Intel Z170 LGA-1151 Motherboard Roundup

Why you can trust Tom's Hardware Our expert reviewers spend hours testing and comparing products and services so you can choose the best for you. Find out more about how we test.

MSI Z170A Gaming M7

MSI is jumping onto Apple’s bandwagon in the naming of its USB 3.0 ports, calling them USB 3.1 Gen 1. Both names are considered valid, yet the newer one seems intended to confuse buyers into thinking they’re getting more than they paid for. By traditional names, the Z170A Gaming M7 includes a pair (Type A and Type C) of rear panel USB 3.1 ports (10 Gb/s), a pair of USB 3.0 ports that are confusingly given the same color, three USB 2.0 ports, two HDMI ports, a DisplayPort output, GbE, a CLR_CMOS button and the traditional five analog/one optical audio connections.

The analog audio jacks are gold-plated to assure oxide-free connections, the network port is lit from the inside and the CLR_CMOS button lights up when engaged. You’ve probably noticed that one of the USB 2.0 ports is vertical, and that’s because MSI wants it to stand out as supporting its USB Flashback function. That’s right. MSI adds a CPU-free, DRAM-free firmware upgrading feature just in case you try to install a newer-model CPU that requires a firmware upgrade to boot.

MSI outlines the two CPU-driven PCIe x16 slots with aluminum braces that, in turn, are supported by the plastic beneath. These may help prevent the slot from opening up in the middle (losing contact with the card). But they do little to prevent a heavy card from ripping the slot off the board during the rough handling that occasionally occurs when shipping a complete system. Flipping the board, I only found one extra attachment point per slot.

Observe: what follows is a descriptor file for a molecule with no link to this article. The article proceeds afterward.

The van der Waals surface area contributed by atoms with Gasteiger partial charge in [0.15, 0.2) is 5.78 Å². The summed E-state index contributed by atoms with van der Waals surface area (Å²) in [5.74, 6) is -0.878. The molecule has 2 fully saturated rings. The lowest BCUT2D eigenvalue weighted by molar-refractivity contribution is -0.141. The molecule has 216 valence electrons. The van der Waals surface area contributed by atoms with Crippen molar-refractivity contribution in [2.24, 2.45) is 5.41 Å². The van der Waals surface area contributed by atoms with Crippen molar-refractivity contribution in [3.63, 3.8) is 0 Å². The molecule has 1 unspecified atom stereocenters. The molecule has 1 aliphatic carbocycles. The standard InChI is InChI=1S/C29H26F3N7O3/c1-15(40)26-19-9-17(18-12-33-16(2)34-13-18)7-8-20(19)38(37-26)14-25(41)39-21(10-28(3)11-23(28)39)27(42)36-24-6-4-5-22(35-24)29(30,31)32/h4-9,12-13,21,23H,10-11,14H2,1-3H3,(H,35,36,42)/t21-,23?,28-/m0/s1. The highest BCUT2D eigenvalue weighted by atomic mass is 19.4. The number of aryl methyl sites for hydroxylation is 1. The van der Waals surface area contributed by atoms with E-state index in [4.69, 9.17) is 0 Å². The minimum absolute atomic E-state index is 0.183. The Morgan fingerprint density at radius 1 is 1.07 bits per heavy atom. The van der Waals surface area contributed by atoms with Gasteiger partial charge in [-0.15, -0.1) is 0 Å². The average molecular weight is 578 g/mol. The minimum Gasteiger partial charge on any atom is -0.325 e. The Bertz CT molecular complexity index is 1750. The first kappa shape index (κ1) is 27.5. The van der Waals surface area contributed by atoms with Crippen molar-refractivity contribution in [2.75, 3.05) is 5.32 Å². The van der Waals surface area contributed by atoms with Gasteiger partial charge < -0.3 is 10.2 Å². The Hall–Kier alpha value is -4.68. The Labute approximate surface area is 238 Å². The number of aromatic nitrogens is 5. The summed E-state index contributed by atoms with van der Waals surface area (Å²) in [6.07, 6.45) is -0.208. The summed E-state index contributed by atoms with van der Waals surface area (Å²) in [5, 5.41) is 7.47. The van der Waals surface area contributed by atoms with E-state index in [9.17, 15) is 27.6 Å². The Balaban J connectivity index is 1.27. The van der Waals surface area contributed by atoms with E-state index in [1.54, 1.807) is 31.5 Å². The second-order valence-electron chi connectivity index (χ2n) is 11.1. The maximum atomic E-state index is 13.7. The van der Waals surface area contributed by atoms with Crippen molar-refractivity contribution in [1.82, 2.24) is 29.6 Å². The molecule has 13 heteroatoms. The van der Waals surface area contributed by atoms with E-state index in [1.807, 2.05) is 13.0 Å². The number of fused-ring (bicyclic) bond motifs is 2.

As with the other boards in today’s round-up, those two slots share 16 lanes in either a x16-x0 or x8-x8 configuration via automatic switches that detect the second card. The third x16-length slot is tied via four lanes to the Z170 PCH, supporting CrossFire but not three-way SLI.

All four PCIe x1 slots are open ended, but using them forces the four-lane slot to a single lane. This probably doesn’t matter to you if you’re using a bunch of single-slot graphics cards to drive displays in 2D mode though.

The top board by both price and features in today’s comparison, MSI's Z170A Gaming M7 has two PCIe x4 M.2 slots. Though both slots support PCIe 3.0 x4 connections, total bandwidth is limited by the chipset’s 32 Gb/s DMI interface. SATA mode is also possible, again limited by the DMI when combined with other PCH-supported devices. All of these limitations are traceable back to Intel; there's little MSI can do about them.

Two USB 3.0 front-panel headers are lined up along the front edge, one facing upward above all the cards and the other facing forward behind the top card. Of course, you could call these USB 3.1 Gen 1 if you preferred, but their bandwidth is still limited to USB 3.0’s 5 Gb/s.

Referred to as Game Boost, the red button in the Z170A Gaming 7’s lower-front corner includes a dial with eight different overclocks. By skipping a few numbers, MSI is able to tell people that these go to 11. Presets range from 4.3GHz at 1.25V (level 1) to 5GHz at 1.45V (level 11) skipping levels 3, 5, 7 and 9. Other on-board controls include the Flashback button for USB firmware updates, a “Slow Mode” switch to drop the CPU to a more stable frequency when using LN2 (to avoid “cold bug” conditions under light load) and a switch to enable MSI’s “Gaming Hotkey” keyboard mapping function.

MSI slides its front-panel audio connector forward slightly from the bottom-rear corner, but probably not enough to avoid the rare (but dreaded) problem of poorly designed case cables. The company also adds labeling stickers and a thicker case badge to a Z170A Gaming M7 installation kit that has but four SATA cables and a flexible SLI bridge.